"The Eucharist is the sacrament of the communion that takes us out of our individualism so that together we live our discipleship, our faith in him," Pope Francis said.
The pope said he is "always struck" by the disciples asking Jesus to send the crowd away to find food and lodging and Jesus telling him, "Give them some food yourselves."
"In the face of the crowd's needs, this is the disciples' solution: Everyone takes care of himself; dismiss the crowd," the pope said. "Many times we Christians have that same temptation; we don't take on the needs of others, but dismiss them with a compassionate 'May God help you' or a not-so-compassionate 'Good luck.'"
Jesus' solution, though, was to ask God's blessing on the little food available, then to have the disciples share it with crowd, he said.
"It is a moment of profound communion: the crowd quenched by the word of the Lord is now nourished by his bread of life, and all had their fill."
What Jesus encouraged the disciples to do was an act of "solidarity," he said, which is nothing other than "placing at God's disposal what little we have, our humble abilities, because only in sharing and in giving will our lives be fruitful."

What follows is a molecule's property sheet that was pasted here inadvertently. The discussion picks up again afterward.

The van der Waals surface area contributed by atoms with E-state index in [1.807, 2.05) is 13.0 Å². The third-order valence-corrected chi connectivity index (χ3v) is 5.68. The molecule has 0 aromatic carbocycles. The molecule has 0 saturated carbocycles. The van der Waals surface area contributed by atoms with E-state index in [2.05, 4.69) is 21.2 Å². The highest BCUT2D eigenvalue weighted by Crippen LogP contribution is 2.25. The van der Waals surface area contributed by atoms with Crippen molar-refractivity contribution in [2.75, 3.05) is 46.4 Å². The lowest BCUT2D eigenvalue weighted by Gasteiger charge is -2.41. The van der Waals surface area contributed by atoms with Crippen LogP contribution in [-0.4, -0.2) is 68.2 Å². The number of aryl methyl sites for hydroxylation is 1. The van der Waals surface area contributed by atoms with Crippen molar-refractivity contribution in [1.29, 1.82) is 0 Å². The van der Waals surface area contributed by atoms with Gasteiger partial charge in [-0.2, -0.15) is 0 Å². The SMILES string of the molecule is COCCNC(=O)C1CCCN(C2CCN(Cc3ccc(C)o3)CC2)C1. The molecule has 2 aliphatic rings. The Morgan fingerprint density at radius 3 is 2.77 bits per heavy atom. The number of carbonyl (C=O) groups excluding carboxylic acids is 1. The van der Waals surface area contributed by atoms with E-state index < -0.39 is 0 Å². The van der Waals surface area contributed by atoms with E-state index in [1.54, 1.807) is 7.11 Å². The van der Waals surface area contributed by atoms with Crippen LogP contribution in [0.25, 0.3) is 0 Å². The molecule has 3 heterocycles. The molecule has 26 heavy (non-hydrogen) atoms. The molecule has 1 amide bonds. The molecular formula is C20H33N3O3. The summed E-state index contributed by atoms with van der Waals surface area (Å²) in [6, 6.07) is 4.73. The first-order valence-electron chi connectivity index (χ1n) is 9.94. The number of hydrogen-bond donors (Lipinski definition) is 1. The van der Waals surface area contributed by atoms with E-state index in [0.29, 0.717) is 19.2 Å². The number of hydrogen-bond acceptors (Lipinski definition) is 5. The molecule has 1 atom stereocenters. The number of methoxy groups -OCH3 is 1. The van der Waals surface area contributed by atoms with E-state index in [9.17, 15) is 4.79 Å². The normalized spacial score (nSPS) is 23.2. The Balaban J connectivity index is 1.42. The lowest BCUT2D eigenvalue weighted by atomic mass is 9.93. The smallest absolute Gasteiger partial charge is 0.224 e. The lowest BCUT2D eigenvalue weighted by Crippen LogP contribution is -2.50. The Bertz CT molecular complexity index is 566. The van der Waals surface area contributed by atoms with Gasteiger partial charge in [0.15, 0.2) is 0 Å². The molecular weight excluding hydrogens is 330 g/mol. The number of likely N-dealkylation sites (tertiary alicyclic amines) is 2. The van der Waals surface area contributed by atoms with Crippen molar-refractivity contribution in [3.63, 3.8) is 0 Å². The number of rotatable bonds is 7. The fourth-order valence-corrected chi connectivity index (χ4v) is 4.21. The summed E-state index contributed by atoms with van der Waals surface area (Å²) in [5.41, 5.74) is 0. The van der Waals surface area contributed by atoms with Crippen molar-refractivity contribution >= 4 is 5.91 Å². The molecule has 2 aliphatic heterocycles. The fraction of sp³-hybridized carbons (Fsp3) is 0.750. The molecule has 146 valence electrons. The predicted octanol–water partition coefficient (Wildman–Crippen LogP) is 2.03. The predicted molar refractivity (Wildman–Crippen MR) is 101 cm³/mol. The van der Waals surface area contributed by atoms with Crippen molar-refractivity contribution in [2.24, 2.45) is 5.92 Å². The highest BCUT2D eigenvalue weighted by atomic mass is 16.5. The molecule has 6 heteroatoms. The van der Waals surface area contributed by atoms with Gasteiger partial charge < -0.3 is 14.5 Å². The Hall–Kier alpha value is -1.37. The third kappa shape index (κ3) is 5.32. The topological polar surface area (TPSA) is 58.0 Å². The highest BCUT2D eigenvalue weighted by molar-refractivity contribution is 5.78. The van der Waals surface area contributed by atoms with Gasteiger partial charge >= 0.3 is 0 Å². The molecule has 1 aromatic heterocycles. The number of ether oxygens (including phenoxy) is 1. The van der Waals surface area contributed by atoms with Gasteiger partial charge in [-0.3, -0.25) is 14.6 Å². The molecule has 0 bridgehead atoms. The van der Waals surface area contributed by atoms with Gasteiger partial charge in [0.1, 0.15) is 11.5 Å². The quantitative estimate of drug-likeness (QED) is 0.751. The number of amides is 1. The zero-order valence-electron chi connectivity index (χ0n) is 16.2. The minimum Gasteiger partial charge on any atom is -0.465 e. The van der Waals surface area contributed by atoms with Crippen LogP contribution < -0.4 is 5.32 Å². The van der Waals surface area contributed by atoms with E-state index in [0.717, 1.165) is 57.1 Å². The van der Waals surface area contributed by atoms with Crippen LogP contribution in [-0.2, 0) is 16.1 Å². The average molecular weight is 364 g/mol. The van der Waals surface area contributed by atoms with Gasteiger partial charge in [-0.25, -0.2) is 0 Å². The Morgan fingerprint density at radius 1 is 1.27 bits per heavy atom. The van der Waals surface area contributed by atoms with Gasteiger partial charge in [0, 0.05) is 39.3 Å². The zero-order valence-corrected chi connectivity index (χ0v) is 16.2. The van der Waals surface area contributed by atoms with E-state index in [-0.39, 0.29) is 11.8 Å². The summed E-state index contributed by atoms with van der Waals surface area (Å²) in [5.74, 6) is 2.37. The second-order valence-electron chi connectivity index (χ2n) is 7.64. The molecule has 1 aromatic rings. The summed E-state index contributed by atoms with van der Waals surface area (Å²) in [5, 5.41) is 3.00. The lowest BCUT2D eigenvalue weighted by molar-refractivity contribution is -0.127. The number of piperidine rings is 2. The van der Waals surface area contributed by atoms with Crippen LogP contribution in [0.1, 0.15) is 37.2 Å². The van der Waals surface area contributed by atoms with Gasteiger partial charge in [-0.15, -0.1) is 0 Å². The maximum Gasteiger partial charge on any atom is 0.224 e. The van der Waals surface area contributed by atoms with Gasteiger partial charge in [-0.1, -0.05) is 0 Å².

In the Eucharist, the pope said, Catholics experience the "solidarity of God," a solidarity that can never be exhausted and should never stop causing awe.
"Once again this evening, Jesus gives himself to us in the Eucharist, shares our journey and, in fact, makes himself the food that sustains our lives, even when the road gets rough and obstacles slow our steps," Pope Francis said.
At the same time, he said, in receiving the Eucharist faithfully "the Lord leads us to follow his path -- that of service, sharing and giving; and that little that we have, the little that we are, if shared, becomes a treasure because the power of God, who is love, descends to our poverty and transforms it."
Pope Francis, Corpus Christi procession, 2013